by Cat Eye

From: The Pick and Dop Stick, 5/2013
1st Place — 2014 AFMS Junior Article (12 – 17)

Peacock Ore

When something is dirty, we usually clean it. We have car washes, dishwashers, and washing machines. We live in a world of dirt that has been made more sterile than ever before in history. However, some things are made prettier when they aren’t clean. The copper Statue of Liberty is now green from the tarnish building up over the years, and now it is famous for this green color and not its original brown color. Peacock ore is another example of a famously unclean specimen. It is a rock commonly found in the collections of beginning rock collectors and admired for its vibrant and metallic colors. Peacock ore is a pet name, referring to rocks made of the minerals bornite and chalcopyrite. The colors of peacock ore are actually tarnish upon the ore’s surface. There are many unique properties that define this beautifully dirty rock.

The official chemical formula of bornite is Cu5FeS4 and chalcopyrite is CuFeS2. The ore is very soft, with a hardness of three on the Moh’s hardness scale. This opaque rock has a beautiful metallic luster that is a result of the metallic elements within the ore. Peacock ore is very brittle and streaks a gray black color.

In addition to these basic characteristics, peacock ore has wide structural variety. These rocks can be found in isometric crystals, but only at extremely high temperatures. For peacock ore at temperatures lower than 228 degrees Celsius, or 442.4 degrees Fahrenheit, the ore is found in globular and unstructured formations. The structure can be a number of various formations, such as tetrahedral, octahedral, dodecahedral, or orthorhombic. The cleavage of peacock ore is very poor because the rock is more globular than crystalline in shape.

The most interesting aspect of peacock ore is its unique colorations. At first glance, peacock ore appears to be a rock made of metals that glimmer rainbow colors. However, this is only partly true. The process that causes peacock ore to have a variety of colors is similar to rust on a car. The paint on a car protects the metal structure underneath from the air. When the paint is scratched away and the metal is exposed, you will see rust form. This red-orange compound is created when the iron on the car and oxygen in the air react. Similarly, the colors of peacock ore are a result of what is called oxidation, an elemental reaction with oxygen. This tarnish forms on the outer surface where the copper in the rock comes in contact with the air. However, the oxides from peacock ore are stronger than rust, so the tarnish protects the rest of the rock from being oxidized. The oxidation occurs at an atomic level and the beautiful colors you see are actually only atoms thick. If you were to scratch the surface or break the rock, you would find that this rainbow rock is actually more of a red brown color. Although this is true, removing the tarnish or breaking the rock and exposing untarnished areas will start the oxidation process all over again, and a new layer of tarnish will form within a few hours.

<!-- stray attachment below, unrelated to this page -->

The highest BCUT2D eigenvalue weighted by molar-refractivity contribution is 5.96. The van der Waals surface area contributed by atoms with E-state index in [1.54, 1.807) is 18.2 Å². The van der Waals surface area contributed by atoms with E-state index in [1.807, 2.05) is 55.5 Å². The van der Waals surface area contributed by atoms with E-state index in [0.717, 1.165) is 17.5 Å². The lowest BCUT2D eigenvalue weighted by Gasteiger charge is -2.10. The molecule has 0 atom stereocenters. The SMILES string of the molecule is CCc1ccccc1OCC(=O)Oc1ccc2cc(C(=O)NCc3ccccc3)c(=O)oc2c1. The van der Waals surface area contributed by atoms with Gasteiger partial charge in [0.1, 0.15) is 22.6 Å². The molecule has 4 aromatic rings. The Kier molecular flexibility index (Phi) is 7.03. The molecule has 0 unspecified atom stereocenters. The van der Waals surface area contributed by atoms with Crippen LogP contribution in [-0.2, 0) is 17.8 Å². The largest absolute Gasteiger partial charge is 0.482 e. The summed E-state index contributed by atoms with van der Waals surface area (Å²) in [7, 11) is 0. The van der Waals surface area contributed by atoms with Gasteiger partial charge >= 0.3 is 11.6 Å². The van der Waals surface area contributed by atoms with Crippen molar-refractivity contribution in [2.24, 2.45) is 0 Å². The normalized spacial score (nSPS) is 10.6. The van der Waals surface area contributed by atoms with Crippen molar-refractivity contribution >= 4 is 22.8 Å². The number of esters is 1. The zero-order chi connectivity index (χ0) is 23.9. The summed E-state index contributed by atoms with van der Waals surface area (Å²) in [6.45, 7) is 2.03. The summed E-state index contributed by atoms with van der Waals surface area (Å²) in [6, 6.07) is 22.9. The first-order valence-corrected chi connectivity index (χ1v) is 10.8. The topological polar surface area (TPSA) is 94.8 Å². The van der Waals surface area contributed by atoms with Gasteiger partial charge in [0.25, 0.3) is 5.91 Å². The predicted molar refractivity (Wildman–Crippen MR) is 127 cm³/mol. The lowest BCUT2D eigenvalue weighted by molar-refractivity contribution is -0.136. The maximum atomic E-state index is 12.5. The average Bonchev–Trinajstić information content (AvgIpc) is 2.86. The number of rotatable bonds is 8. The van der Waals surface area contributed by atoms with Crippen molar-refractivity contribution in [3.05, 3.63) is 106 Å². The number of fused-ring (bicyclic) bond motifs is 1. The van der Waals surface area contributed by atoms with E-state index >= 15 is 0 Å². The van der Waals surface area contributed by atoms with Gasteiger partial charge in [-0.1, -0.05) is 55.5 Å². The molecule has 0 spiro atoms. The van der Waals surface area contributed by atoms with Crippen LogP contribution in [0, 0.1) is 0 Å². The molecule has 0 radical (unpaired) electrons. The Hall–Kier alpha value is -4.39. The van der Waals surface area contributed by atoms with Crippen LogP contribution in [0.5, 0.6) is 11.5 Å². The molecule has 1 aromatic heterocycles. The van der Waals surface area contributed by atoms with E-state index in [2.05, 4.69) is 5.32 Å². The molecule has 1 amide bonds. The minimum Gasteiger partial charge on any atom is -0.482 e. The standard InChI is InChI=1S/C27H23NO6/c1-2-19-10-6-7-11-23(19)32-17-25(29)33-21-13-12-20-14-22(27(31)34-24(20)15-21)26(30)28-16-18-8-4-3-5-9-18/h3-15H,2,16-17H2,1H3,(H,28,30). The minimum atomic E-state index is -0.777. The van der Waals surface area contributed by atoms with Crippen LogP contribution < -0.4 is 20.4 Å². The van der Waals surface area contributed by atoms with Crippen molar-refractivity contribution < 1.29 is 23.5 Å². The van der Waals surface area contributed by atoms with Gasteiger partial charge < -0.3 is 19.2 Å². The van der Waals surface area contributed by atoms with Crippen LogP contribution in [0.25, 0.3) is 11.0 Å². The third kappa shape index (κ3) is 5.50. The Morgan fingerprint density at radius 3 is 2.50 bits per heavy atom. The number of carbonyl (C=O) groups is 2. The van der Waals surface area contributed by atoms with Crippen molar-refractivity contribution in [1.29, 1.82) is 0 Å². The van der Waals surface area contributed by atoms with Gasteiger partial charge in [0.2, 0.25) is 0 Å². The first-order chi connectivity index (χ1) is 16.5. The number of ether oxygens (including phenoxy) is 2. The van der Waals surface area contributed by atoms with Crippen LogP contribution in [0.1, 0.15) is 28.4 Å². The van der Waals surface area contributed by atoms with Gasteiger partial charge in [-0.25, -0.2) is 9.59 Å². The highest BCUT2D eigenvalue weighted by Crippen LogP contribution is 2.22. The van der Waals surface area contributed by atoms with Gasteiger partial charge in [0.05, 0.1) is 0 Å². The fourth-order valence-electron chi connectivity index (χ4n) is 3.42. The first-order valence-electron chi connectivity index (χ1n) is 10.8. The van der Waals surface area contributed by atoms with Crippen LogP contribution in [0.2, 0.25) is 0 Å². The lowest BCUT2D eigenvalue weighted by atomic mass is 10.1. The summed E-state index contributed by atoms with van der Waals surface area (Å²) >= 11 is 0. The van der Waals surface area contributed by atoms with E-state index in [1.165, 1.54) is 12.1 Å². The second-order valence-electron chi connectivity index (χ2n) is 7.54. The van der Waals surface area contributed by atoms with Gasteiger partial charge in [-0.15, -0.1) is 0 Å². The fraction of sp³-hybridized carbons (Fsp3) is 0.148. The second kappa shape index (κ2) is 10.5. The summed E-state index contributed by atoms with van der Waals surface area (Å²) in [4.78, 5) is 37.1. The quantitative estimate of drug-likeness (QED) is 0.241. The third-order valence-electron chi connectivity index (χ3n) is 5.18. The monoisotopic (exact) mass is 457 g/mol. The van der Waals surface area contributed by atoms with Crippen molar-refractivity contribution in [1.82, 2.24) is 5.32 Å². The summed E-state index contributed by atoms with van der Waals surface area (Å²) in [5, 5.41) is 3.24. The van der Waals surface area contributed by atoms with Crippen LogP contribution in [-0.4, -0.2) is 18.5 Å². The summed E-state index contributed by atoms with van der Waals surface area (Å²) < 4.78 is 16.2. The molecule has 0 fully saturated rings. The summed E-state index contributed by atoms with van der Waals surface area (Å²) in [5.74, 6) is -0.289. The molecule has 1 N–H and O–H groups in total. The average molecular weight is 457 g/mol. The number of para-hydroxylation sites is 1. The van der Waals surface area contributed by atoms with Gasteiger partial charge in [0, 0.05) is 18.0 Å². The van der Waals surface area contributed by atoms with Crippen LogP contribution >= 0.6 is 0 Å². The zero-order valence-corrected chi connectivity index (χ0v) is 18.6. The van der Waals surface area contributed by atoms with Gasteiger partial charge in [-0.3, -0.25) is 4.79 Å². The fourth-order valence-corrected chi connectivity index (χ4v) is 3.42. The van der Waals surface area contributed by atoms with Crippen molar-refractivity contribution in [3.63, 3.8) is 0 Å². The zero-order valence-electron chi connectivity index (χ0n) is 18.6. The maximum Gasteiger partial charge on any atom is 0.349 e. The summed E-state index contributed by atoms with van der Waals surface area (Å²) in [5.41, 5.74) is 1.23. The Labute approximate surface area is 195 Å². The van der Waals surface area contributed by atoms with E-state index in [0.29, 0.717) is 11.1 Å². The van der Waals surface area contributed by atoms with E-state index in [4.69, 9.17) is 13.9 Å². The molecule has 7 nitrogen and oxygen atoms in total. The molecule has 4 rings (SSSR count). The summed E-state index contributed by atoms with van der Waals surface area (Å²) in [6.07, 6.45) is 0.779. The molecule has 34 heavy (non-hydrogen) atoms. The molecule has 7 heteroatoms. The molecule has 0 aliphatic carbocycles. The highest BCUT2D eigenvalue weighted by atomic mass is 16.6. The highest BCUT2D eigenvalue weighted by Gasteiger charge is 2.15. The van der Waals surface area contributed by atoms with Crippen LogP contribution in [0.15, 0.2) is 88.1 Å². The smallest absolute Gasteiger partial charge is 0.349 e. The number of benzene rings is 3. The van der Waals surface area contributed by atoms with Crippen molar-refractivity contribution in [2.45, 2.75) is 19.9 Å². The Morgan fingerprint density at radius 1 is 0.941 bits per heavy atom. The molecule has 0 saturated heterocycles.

The color of the tarnish is also fascinating. Over time, the tarnish actually turns black; however, the specimens we usually see are colored with greens, yellows, blues, and purples. The greens and yellows are from the oxidation of chalcopyrite, and the blues and purples are from the bornite. The oxidation of the copper in the minerals results in the creation of some copper oxide, which is Cu2O. This solid is black, but the fact that it is formed at an atomic thinness on the peacock ore allows for the beautiful colors. Colors are created when light bounces off objects. Light has a property called wavelength, which can be long and short. Certain wave lengths we cannot see, but the wavelengths we can see cause our eyes to register different colors. The various wave lengths proceed in the order of the rainbow with red as the longest and purple as the shortest. White light is actually a mixture of all the various wavelengths. As stated before, a person can see colors because of light bouncing off an object. As the light bounces, some of the light is absorbed, and the rest bounces off. Depending on the wavelengths bouncing off, the eyes see different colors. The thickness of the layer of tarnish in a certain area causes the variation in color. A thicker area absorbs more of the shorter wavelengths and causes a blue or purple color instead of a green or yellow. The thicker the layer gets in a certain area, the closer that area gets to being black, which is when the tarnish absorbs all visible wavelengths.

The world is so worried about dirt and germs that we live our lives trying to sterilize everything with our antibacterial soap and hand sanitizer and disinfectant aerosol cans. We have endless websites and discussions on how to best polish silverware or to remove tarnish from copper. However, those who study or simply enjoy rocks know better than to sterilize the world because there are so many treasures hiding in the dirt and the mud just waiting to be admired. As much as we love to be clean, we cannot be afraid of the dirt. Remember, don’t judge a book by its cover, but a pretty cover never hurts.

 

Sources:
1. Handbook of Mineralogy. Tucson: Mineral Data Publ., 1990. Print.
2. “THE MINERAL BORNITE.” BORNITE (Copper Iron Sulfide). Amethyst Galleries Inc. Web. http://www.galleries.com/Bornite.
3. “The Mineral Bornite.” Bornite Peacock Ore: The Mineral Bornite Information and Pictures. Hershel Friedman. Web. http://www.minerals.net/mineral/bornite.aspx.
4. “What Is Peacock’s Ore in Chemistry?” The Times Of India. Bennett, Coleman & Co. Ltd, 26 Jan. 2003. Web. http://articles.timesofindia.indiatimes.com/2003-01-26/open-space/27284724_1_colours-ore-chemistry.

 

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